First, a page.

The first key of mindful communication, according to Chapman (2012), is having a mindful presence. This means having an open mind, awake body and a tender heart. When you have a mindful presence, you give up expectations, stories about yourself and others, and acting on emotions.
You are fully in the present moment; your communication isn’t focused on the “me” and what the “me” needs, but the we.
Mindful listening is the second key to mindful communication. Mindful listening is about encouraging the other person. This means looking through the masks and pretense and seeing the value in the person and the strengths he or she possesses. It’s looking past the human frailties and flaws that we all have to see the authentic person and the truth in what that person is attempting to say.
How many people have been in relationships that they knew weren’t right for them, but stayed anyway? My guess is more people have done that than haven’t. Such relationships may be boring, more work than they are rewarding, emotionally painful, lacking intimacy or sharing and feel forced. Instead of adding to the joy and happiness in your life, a bad relationship may find you feeling sad, anxious and thinking hopeless thoughts.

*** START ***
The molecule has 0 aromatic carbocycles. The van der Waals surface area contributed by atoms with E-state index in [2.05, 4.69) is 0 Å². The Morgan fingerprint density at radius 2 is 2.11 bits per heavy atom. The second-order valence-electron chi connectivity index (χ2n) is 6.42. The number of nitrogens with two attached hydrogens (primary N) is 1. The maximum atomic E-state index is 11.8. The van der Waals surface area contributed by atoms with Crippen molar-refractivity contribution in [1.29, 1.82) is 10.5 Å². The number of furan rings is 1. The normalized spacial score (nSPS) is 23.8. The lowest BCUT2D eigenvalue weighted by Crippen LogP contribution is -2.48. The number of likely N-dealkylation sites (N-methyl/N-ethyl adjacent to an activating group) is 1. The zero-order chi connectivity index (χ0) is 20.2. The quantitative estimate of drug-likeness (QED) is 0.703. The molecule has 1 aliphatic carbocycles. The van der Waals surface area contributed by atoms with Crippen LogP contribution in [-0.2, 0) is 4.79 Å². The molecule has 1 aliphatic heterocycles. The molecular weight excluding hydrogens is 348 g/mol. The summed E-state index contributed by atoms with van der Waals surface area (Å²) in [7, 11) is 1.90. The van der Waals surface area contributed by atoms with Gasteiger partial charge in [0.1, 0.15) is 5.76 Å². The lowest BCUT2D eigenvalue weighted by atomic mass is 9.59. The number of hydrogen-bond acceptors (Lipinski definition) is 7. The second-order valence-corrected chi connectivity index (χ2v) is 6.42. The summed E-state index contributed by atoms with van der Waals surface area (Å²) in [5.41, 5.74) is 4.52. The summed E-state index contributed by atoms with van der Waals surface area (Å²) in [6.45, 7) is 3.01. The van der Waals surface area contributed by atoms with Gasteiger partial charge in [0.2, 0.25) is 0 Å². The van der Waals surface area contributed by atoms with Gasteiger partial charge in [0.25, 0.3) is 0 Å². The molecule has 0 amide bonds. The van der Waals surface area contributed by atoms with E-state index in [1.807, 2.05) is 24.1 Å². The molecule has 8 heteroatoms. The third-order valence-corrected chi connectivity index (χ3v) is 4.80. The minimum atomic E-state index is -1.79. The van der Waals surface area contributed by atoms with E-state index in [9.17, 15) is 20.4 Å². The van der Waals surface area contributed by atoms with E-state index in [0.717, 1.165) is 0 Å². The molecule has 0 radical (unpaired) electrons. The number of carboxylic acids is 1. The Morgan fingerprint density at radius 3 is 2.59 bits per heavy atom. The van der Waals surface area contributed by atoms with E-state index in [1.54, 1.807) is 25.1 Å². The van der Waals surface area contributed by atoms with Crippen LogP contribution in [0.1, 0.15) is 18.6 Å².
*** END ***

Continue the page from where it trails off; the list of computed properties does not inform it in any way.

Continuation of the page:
These relationships may even be neglectful or abusive. A big part of mindless relationships is you have to give up part, or most, of who you are to stay in the relationship. That’s a very high price to pay.
Most people know that not being true to themselves and what they want and need is a really bad idea. To stay in such a relationship they often have to numb themselves, be un-mindful of their needs and wants and un-mindful of the pain they feel. It’s like going into a cocoon; hiding and believing that by doing so they are safe in some way from what they fear.